Platt Perspective on Business and Technology

Communicating more effectively as a job and career skill set 9: communicating goals and priorities

This is my ninth installment to a series on what is one of the most important, and also one of the most commonly problematical of all workplace skills: communicating with others, and as an effective two (or more) way process (see Guide to Effective Job Search and Career Development – 3, postings 342 and following for Parts 1-8.)

I have been writing in this series about communications in general, and about crafting an effective message, and I have written about listening and entering into real conversations, as opposed to simply delivering what amounts to monologs and diatribes. I have also addressed some specific communications challenges – communications issues where I have seen people get themselves into trouble and loose opportunity. And in that regard I cite:

Part 7: communicating through cultural differences and
Part 8: communicating for the here and now and for documentation purposes.

And I add that all of my postings in this series at least potentially focus on what can become key stumbling block issues. I continue that approach here, where I focus on both presenting your own goals and priorities and arguing their case to others, and listening and working with others as they hold and present their own. And I begin this posting by repeating a basic message that I have offered when discussing leadership skills, communications skills and a variety of other fundamental skills sets, wording this here in terms of communications:

• Good communications skills, practices and habits can be learned, and learned to the point where they become automatic. You do not have to be born a gifted communicator to become one.

Anyone can learn to become a good, effective communicator and anyone can become a better, more effective communicator, no matter where they start from.

What I write of here in this series are issues and challenges that if not addressed through learning curves can limit your effectiveness and lead to frustration and to avoidable challenges when you are working with others. And with that said, I turn to consider goals and priorities. And to set the stage for that, consider a scenario where you hold definite opinions as to the proper goals and priorities for planning and carrying through on a work responsibility that you have to work collaboratively on with others: a larger project for example that has to be completed by a set deadline where you need to work as a member of a group in order for it to get done. But the more specific implementation Whats and Hows of this generally stated work endeavor are contentious, and there are differences of opinion as to how best to proceed with it. You have your ideas and preferences as to how to divide up the work that would go into reaching the overall goals presented to you, and for who would do what of this and with what priorities. Your coworkers have their own ideas and preferences too.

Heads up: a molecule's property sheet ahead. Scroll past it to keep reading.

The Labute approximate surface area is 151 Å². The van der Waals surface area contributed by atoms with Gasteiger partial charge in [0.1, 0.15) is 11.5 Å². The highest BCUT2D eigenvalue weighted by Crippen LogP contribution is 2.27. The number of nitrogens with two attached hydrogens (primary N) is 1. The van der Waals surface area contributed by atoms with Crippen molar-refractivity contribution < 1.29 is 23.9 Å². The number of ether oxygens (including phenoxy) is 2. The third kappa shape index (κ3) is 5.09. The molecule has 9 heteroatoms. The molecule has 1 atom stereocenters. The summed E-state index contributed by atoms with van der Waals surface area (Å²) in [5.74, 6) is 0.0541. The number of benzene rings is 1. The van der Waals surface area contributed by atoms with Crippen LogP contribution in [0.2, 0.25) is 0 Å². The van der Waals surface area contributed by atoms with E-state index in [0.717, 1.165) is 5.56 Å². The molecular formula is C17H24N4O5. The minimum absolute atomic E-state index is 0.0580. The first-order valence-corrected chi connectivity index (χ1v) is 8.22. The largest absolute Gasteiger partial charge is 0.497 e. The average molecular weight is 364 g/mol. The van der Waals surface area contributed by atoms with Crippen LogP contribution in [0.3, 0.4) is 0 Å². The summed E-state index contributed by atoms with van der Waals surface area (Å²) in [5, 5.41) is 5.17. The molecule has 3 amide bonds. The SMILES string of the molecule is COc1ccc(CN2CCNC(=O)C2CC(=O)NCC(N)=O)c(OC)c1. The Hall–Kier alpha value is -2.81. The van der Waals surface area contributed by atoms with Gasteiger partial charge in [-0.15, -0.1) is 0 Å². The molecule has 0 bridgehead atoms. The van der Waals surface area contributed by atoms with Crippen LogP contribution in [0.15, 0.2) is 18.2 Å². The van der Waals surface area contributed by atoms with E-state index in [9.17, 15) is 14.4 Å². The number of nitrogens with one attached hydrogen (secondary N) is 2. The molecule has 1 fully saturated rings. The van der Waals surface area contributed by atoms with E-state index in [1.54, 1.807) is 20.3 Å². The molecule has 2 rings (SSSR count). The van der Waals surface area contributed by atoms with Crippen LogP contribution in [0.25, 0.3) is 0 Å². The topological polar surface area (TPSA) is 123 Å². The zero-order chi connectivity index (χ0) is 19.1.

• Your goal in this, as a matter of enlightened self-interest if nothing else, should be to find a resolution to any disagreements here that everyone who has to contribute to this effort can agree to. And that means finding a mutually acceptable resolution for setting task and sub-task goals, schedules and priorities that everyone can follow and that they will adhere to.
• If you win the argument, and as a zero-sum game where if you win then others have to loose, then you might feel brief satisfaction for “winning the argument” but the cost might very well be what should be avoidable schedule slippage, cost overruns or other problems – that will reflect badly on you too, and in your performance evaluations.
• So it is better to work with others to find a negotiated compromise that everyone can work with, and that they would be willing to strive to fulfill. And for most people in this situation, just knowing that they were listened to and that their views where seriously considered can go a long way towards bringing them to make a real effort to follow agreed-to decisions here. It is when people feel that they were ignored and steamrolled into agreeing with a decision that would be challenging to them, that compliance problems arise.

So getting your way, and certainly where others would have to long-term and repeatedly follow through on decisions made, can mean listening and working with them to address their needs, and their concerns too.

• Know what your real goals and priorities are and what you see as essential and why, and what you could more readily concede on and particularly where that means reaching a consensus that addresses your core needs.
• Really listen too, and think about what others are saying and with a goal of understanding where they hold core goals and priorities and where they might be willing to make concessions.
• Look out for people in these conversations who do not have a sense of priority here in what they ask for and who present everything that they would want as if their single highest priority.